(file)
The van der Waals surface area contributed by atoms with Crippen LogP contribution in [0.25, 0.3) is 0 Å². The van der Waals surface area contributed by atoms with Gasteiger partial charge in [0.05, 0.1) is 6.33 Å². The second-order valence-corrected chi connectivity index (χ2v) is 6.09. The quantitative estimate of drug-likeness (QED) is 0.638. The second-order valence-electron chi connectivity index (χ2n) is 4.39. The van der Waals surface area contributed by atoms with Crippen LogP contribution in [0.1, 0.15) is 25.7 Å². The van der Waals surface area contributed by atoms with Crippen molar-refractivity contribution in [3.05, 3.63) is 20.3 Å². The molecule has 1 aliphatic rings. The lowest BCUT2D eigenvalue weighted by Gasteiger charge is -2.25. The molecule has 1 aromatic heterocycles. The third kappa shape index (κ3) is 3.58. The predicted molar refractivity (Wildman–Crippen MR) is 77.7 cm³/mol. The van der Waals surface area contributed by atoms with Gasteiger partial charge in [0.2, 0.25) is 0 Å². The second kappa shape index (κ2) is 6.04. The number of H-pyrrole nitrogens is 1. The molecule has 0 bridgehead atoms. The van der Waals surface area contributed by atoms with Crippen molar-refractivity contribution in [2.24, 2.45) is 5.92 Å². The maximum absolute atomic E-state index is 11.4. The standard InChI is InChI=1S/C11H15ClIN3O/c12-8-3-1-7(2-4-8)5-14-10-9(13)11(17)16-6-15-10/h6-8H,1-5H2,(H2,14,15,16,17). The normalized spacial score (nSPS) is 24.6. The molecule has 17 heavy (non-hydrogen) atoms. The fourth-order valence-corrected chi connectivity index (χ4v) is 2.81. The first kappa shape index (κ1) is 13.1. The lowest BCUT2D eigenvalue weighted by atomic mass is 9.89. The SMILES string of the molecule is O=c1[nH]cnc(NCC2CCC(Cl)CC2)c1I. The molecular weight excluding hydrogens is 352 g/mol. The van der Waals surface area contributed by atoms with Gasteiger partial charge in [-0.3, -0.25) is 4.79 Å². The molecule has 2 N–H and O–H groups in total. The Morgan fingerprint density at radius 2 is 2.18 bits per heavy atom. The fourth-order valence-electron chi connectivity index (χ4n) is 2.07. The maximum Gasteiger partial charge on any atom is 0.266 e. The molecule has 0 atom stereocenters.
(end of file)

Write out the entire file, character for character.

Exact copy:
The van der Waals surface area contributed by atoms with Crippen LogP contribution in [0.25, 0.3) is 0 Å². The van der Waals surface area contributed by atoms with Gasteiger partial charge in [0.05, 0.1) is 6.33 Å². The second-order valence-corrected chi connectivity index (χ2v) is 6.09. The quantitative estimate of drug-likeness (QED) is 0.638. The second-order valence-electron chi connectivity index (χ2n) is 4.39. The van der Waals surface area contributed by atoms with Crippen LogP contribution in [0.1, 0.15) is 25.7 Å². The van der Waals surface area contributed by atoms with Crippen molar-refractivity contribution in [3.05, 3.63) is 20.3 Å². The molecule has 1 aliphatic rings. The lowest BCUT2D eigenvalue weighted by Gasteiger charge is -2.25. The molecule has 1 aromatic heterocycles. The third kappa shape index (κ3) is 3.58. The predicted molar refractivity (Wildman–Crippen MR) is 77.7 cm³/mol. The van der Waals surface area contributed by atoms with Gasteiger partial charge in [0.2, 0.25) is 0 Å². The second kappa shape index (κ2) is 6.04. The number of H-pyrrole nitrogens is 1. The molecule has 0 bridgehead atoms. The van der Waals surface area contributed by atoms with Crippen molar-refractivity contribution in [2.24, 2.45) is 5.92 Å². The maximum absolute atomic E-state index is 11.4. The standard InChI is InChI=1S/C11H15ClIN3O/c12-8-3-1-7(2-4-8)5-14-10-9(13)11(17)16-6-15-10/h6-8H,1-5H2,(H2,14,15,16,17). The normalized spacial score (nSPS) is 24.6. The molecule has 17 heavy (non-hydrogen) atoms. The fourth-order valence-corrected chi connectivity index (χ4v) is 2.81. The first kappa shape index (κ1) is 13.1. The lowest BCUT2D eigenvalue weighted by atomic mass is 9.89. The SMILES string of the molecule is O=c1[nH]cnc(NCC2CCC(Cl)CC2)c1I. The molecular weight excluding hydrogens is 352 g/mol. The van der Waals surface area contributed by atoms with Gasteiger partial charge in [-0.3, -0.25) is 4.79 Å². The molecule has 2 N–H and O–H groups in total. The Morgan fingerprint density at radius 2 is 2.18 bits per heavy atom. The fourth-order valence-electron chi connectivity index (χ4n) is 2.07. The maximum Gasteiger partial charge on any atom is 0.266 e. The molecule has 0 atom stereocenters.